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Let me return to one of my previous blog posts, namely The age of artificial idiots. In that blog post I shared my observation that when we talk about artificial life in popular media and art (I Robot, Terminator, The Matrix, Metropolis, Colossus …), the artificial life forms in question all too often possess human traits, and these life forms also happen to be either somewhat smart, or even hyper smart. Also, more often than not, these artificial life forms look and behave revealingly human (Terminator, The Matrix …). I pointed out that this way of story telling seriously limits our chances of understanding a world in which we, quite soon, will be surrounded by ubiquitous, interconnected machines of rather modest intelligence, and these machines will exhibit anything but human traits and looks.

This topic has not ceased to occupy me, and it got rekindled during the run-up to the Conference on the Philosophy of the Internet of Things, which I organised together with Justin McKeown and Rob van Kranenburg.

Although I have not come to a final conclusion about this topic, I have amassed a sizeable bulk of thoughts and first insights. Since I do not think I will arrive at final conclusions in the foreseeable future, I decided to instead compile a series of blog posts resembling something of an interim report. The lead title of this series is “Our stories, our world.” Right now I have enough material for three more blog posts, but more might be posted in the future.

Before I get started …

Before I get started, let me address one particularity of this and the following blog post. Since I will also quote from passages in books (and not books in their entirety), I will not use hyper-links for references in this blog-post series. I will rather use traditional square-bracket quotations, and the references themselves are listed at the end of each blog post.

More on “artificial idiots”

What I mean by “artificial idiots” is a subset of intelligent agents [Wikipedia, 2014a], namely learning agents. A learning agent is a machine that can sense aspects of the world and decide on actions based on the sensory input. What differentiates a learning agent from other intelligent agents -for instance simple reflex agents- is their ability to learn from current and past sensory input and to revise either their goals or their strategies of how to achieve these goals. An example for an intelligent agent is, for instance, a climate controller in a residential flat. The agent is equipped with initial goals and initial strategies of how to achieve a suitable climate in the flat. An indoor climate suitable for the human inhabitants constitutes its prime goal. Imagine now, that the number of occupants increases (acquaintances are visiting). In this case, the goal remains the same, while the strategy of how to achieve it is different, since more occupants consume more air, produce more heat, etc.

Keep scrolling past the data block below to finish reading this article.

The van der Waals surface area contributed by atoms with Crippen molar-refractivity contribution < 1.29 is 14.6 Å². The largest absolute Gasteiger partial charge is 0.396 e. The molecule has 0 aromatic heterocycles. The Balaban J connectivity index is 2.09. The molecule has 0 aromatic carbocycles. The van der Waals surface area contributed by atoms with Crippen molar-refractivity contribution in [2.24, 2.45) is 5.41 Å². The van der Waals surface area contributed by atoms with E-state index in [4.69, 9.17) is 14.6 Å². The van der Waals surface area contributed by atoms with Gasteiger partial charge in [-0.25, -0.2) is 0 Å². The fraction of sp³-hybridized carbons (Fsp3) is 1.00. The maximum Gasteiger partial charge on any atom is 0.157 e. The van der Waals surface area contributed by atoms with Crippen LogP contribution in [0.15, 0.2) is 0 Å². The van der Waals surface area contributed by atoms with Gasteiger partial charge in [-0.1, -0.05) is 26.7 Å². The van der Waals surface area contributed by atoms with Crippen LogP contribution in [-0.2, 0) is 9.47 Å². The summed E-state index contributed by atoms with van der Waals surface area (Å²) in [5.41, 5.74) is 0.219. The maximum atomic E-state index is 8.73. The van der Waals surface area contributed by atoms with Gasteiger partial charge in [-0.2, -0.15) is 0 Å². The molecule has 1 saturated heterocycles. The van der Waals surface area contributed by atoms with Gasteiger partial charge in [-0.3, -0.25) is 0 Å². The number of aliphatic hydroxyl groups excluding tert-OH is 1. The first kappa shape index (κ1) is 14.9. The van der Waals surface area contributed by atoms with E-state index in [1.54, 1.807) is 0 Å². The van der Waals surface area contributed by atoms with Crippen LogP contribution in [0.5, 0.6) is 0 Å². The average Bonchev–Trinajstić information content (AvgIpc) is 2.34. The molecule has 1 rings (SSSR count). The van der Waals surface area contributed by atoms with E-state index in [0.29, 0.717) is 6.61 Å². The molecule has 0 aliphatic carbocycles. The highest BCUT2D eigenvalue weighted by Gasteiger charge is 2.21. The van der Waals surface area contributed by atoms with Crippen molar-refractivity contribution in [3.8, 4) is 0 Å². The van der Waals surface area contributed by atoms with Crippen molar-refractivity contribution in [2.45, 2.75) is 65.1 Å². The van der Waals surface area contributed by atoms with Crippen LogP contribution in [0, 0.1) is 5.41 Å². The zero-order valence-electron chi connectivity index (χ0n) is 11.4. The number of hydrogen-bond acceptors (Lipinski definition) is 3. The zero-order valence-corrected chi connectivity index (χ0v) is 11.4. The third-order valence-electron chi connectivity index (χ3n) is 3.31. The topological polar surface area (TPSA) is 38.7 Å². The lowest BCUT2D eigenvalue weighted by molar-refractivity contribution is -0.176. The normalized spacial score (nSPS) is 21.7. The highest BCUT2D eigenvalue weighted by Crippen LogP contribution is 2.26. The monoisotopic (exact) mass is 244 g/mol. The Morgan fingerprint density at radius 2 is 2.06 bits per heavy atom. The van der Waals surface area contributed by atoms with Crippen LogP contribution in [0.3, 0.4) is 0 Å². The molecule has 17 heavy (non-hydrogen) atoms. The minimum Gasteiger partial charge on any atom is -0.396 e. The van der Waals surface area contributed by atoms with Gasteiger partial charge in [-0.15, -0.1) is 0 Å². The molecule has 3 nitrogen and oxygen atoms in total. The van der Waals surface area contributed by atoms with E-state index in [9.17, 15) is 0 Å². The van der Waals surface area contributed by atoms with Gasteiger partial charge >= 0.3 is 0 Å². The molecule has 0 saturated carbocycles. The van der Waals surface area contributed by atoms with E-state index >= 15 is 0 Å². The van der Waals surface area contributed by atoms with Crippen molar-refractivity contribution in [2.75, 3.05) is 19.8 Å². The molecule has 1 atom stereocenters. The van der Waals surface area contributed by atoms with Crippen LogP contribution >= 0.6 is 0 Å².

An example for a change of the agent’s goal is illustrated in the following scenario. New tenants move into the above flat, and they like it a bit cooler than the previous tenants. They find the current air temperature frequently too high and use a manual override to lower the output of the flat’s heating elements. The learning agent picks up on these repeated overrides and is incrementally lowering the ideal temperature (sub-goal) unless the manual overrides seize.

The above example becomes much more complicated and interesting, when learning agents are connected with each other. In this case large-scale dynamics between humans and agents can arise. Just imagine that you like your flat cool and your neighbour likes it warm. In this case, the agents of both flats could coöperate, and the excess heat generated from cooling your flat could be used for heating up your neighbour’s flat.

Notice that learning does not need to take place in the agent itself. An alternative approach to learning is, for instance, survival of the fittest. Imagine that distributed intelligent agents have a short life time and come with slightly different strategies and goals. Now imagine that they are deployed for solving the same goal (e.g., transporting orders from shelves to the shipping station), and that at the end of their life time their solving strategies and goals are only inherited to the next generation of agents if they exhibited a satisfactory performance. In this case, the next generation of agents would perform better, and it would seem that the individual agents have learned, but the learning took actually place not at the level of individual agents but on a collective level.

Notice that none of the above examples require high levels of intelligence. The tasks in questions are rather mundane and limited, and the learning agents in questions will thus not exhibit anything close to the level of human intelligence.